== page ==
While a yellow sapphire can look exactly like a yellow diamond, there are some giveaways that can help you spot the difference with ease.
In this article, we'll give you some hints and cues that will help you distinguish between a yellow sapphire and a yellow diamond, even if you're not a trained gemologist.
This is by far the easiest giveaway. Yellow diamonds are significantly more expensive than yellow sapphires. The difference in price is particularly more pronounced when comparing higher carat-weight stones and diminishes with the decrease in carat-weight.
For instance, while several factors affect the price of a yellow diamond, an average 1-carat diamond with an intense yellow color will most likely cost you not less than $10,000. On the other hand, a 1-carat yellow sapphire will cost you only about $430.
For a yellow diamond, other factors which will influence the price include the 4C's of cut, color, clarity, and carat weight. But the richness and intensity of the yellow color may be one of the most significant price determinants. As a general rule, the deeper and more intense the yellow, the higher the price. This also applies to sapphires.
On the Mohs scale of hardness, a yellow diamond, being a diamond, scores a perfect 10. On the other hand, a sapphire scores 9. But even this ranking doesn't give a perfect picture of a diamond's hardness. To put this in clearer perspective, a diamond is about three times as hard as a sapphire.
A yellow sapphire can hold its own ground and give a pretty decent sparkle when put to the light. However, a yellow sapphire can't hold a candle to a yellow diamond. Because of a better refractive index, the facets of a diamond interact with light in such a manner that makes diamonds unmatched when it comes to how well they sparkle, glitter, and shine.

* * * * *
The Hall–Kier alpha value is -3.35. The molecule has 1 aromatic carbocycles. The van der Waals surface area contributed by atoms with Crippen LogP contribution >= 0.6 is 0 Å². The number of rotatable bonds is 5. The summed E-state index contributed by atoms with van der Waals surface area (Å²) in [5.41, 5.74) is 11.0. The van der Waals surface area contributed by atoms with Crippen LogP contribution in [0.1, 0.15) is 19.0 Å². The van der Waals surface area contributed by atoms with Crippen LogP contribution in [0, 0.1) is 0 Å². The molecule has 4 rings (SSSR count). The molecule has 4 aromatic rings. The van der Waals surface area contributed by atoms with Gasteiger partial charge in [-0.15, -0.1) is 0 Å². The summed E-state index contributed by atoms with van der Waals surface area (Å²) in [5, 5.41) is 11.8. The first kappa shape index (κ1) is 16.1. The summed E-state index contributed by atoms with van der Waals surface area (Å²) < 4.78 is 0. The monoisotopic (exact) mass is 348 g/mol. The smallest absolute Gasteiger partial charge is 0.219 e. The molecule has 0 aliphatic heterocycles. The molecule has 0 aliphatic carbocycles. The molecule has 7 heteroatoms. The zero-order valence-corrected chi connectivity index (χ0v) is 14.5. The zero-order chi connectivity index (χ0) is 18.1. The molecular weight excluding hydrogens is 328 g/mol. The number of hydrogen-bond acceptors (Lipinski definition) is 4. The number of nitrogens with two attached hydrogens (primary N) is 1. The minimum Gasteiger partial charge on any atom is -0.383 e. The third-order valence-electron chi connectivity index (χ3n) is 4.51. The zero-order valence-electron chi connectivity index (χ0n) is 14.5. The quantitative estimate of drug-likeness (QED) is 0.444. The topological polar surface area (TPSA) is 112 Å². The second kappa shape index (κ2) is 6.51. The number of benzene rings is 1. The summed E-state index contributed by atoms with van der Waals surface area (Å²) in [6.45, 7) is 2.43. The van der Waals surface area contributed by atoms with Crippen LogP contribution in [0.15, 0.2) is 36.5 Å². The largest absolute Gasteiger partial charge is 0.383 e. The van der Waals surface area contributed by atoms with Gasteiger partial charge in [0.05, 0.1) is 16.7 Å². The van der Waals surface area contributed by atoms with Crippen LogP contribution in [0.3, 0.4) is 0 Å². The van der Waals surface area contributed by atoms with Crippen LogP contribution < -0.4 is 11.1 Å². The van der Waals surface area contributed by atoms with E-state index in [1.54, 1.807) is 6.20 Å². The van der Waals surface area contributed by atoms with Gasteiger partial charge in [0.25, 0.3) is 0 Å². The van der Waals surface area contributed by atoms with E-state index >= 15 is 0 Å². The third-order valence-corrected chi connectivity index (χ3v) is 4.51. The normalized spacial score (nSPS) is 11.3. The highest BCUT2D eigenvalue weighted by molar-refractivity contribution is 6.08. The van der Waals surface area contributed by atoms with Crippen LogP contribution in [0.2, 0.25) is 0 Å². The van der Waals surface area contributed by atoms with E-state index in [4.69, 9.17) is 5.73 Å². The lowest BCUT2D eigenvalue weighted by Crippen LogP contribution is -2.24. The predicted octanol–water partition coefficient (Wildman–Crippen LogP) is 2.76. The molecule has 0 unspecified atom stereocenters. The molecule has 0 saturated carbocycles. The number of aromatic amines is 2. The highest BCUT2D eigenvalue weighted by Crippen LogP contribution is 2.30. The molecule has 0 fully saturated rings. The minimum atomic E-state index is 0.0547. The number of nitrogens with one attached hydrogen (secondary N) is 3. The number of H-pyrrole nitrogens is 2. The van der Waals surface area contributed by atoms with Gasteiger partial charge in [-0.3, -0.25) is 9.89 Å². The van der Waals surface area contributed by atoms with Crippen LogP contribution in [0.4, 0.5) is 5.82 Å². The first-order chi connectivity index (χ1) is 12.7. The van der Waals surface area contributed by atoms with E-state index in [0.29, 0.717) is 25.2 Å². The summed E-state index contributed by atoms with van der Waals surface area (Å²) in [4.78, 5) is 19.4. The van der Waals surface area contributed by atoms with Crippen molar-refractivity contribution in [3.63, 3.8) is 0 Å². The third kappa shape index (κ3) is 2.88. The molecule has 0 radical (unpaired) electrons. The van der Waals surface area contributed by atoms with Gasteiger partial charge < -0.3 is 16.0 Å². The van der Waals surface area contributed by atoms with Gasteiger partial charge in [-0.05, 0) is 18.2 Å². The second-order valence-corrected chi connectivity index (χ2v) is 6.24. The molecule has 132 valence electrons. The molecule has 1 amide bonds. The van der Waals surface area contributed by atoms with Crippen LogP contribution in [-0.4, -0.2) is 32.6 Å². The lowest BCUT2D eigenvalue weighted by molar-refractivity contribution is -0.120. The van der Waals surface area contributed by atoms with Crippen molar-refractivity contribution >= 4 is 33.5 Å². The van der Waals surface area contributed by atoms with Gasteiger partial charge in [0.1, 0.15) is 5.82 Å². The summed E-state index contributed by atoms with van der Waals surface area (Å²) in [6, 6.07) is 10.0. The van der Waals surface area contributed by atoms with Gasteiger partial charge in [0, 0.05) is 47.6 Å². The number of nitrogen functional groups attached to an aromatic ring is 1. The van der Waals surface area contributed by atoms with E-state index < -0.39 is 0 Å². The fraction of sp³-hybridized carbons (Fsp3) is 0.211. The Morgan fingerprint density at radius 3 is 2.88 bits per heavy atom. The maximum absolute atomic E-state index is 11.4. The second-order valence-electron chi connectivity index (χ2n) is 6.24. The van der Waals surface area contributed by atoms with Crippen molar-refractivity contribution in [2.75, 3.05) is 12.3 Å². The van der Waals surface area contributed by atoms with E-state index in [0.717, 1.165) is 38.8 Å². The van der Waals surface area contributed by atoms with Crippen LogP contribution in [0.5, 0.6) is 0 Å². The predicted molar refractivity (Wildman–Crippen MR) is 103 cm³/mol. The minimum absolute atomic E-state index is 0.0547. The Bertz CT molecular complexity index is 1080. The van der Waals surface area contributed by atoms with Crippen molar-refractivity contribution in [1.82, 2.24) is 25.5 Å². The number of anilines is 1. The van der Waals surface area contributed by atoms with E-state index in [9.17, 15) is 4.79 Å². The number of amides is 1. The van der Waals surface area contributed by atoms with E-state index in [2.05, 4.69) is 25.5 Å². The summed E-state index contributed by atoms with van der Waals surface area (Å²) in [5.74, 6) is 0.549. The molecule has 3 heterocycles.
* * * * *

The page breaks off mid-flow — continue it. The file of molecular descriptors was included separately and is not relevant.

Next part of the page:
Sapphires are heavier than diamonds because they are more dense. Density is a measure of mass per unit of volume. It basically means sapphires pack a punch within them. Since sapphires are denser, consequently, sapphires will look smaller than diamonds even if they have the same carat weight.
An important density metric is a measure called specific gravity. Specific gravity is a measure of the relative density of a gemstone with respect to water at 4°C, its most dense point. It's instructive to note that a diamond's specific gravity is 3.52. This means that it's about three and a half times as dense as water.
On the other hand, a sapphire has a specific gravity of 4. This means it's four times as dense as water—and hence denser than a diamond.
To recap, weight notwithstanding, a yellow diamond will easily outclass, outshine, and outlast a yellow sapphire. But that doesn't mean yellow sapphires do not possess their own charm, sparkle, and elegance. A distinctive advantage of yellow sapphire jewelry is that you'll not have to break the bank to wear one. They are relatively affordable.
In the end, your decision will depend on your preferred style and your pocket size.
But whatever your preference is, you'll definitely want to have a look at our sparkling variety of necklaces, earrings, bracelets, engagement rings, and a unique variety of jewels hand-selected from across the globe.
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